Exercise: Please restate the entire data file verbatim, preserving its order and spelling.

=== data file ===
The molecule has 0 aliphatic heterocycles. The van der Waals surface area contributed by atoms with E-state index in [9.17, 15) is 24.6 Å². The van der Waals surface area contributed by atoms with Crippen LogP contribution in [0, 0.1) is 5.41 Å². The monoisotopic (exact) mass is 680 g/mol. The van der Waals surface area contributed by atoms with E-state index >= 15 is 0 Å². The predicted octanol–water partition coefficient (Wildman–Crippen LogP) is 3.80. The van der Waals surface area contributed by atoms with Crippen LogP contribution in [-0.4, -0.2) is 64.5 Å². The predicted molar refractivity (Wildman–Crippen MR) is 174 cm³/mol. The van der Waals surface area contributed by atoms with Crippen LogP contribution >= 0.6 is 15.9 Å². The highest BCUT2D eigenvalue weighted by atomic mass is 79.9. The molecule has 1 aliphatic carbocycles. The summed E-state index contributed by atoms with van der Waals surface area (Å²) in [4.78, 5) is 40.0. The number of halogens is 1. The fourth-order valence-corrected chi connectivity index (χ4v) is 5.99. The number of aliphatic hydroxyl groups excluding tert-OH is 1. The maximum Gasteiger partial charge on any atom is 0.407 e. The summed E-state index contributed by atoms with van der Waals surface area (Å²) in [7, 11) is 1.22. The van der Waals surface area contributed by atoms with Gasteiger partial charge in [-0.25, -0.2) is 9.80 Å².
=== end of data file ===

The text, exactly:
The molecule has 0 aliphatic heterocycles. The van der Waals surface area contributed by atoms with E-state index in [9.17, 15) is 24.6 Å². The van der Waals surface area contributed by atoms with Crippen LogP contribution in [0, 0.1) is 5.41 Å². The monoisotopic (exact) mass is 680 g/mol. The van der Waals surface area contributed by atoms with E-state index >= 15 is 0 Å². The predicted octanol–water partition coefficient (Wildman–Crippen LogP) is 3.80. The van der Waals surface area contributed by atoms with Crippen LogP contribution in [-0.4, -0.2) is 64.5 Å². The predicted molar refractivity (Wildman–Crippen MR) is 174 cm³/mol. The van der Waals surface area contributed by atoms with Crippen LogP contribution >= 0.6 is 15.9 Å². The highest BCUT2D eigenvalue weighted by atomic mass is 79.9. The molecule has 1 aliphatic carbocycles. The summed E-state index contributed by atoms with van der Waals surface area (Å²) in [4.78, 5) is 40.0. The number of halogens is 1. The fourth-order valence-corrected chi connectivity index (χ4v) is 5.99. The number of aliphatic hydroxyl groups excluding tert-OH is 1. The maximum Gasteiger partial charge on any atom is 0.407 e. The summed E-state index contributed by atoms with van der Waals surface area (Å²) in [7, 11) is 1.22. The van der Waals surface area contributed by atoms with Gasteiger partial charge in [-0.25, -0.2) is 9.80 Å².